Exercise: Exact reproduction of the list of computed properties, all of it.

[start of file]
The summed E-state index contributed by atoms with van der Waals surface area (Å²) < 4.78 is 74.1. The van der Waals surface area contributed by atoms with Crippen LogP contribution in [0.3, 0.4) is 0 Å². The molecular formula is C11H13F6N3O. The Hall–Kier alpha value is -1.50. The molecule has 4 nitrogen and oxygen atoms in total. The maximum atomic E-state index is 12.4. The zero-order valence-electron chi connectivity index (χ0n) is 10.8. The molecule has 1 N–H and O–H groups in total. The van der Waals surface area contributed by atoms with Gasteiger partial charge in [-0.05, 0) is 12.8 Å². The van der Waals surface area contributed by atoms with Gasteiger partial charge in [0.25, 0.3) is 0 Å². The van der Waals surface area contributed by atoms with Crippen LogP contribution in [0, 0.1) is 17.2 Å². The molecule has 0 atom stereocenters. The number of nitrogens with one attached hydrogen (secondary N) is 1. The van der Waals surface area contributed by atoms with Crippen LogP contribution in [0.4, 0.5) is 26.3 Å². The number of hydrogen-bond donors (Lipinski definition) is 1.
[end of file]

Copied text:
The summed E-state index contributed by atoms with van der Waals surface area (Å²) < 4.78 is 74.1. The van der Waals surface area contributed by atoms with Crippen LogP contribution in [0.3, 0.4) is 0 Å². The molecular formula is C11H13F6N3O. The Hall–Kier alpha value is -1.50. The molecule has 4 nitrogen and oxygen atoms in total. The maximum atomic E-state index is 12.4. The zero-order valence-electron chi connectivity index (χ0n) is 10.8. The molecule has 1 N–H and O–H groups in total. The van der Waals surface area contributed by atoms with Gasteiger partial charge in [-0.05, 0) is 12.8 Å². The van der Waals surface area contributed by atoms with Gasteiger partial charge in [0.25, 0.3) is 0 Å². The van der Waals surface area contributed by atoms with Crippen LogP contribution in [0, 0.1) is 17.2 Å². The molecule has 0 atom stereocenters. The number of nitrogens with one attached hydrogen (secondary N) is 1. The van der Waals surface area contributed by atoms with Crippen LogP contribution in [0.4, 0.5) is 26.3 Å². The number of hydrogen-bond donors (Lipinski definition) is 1.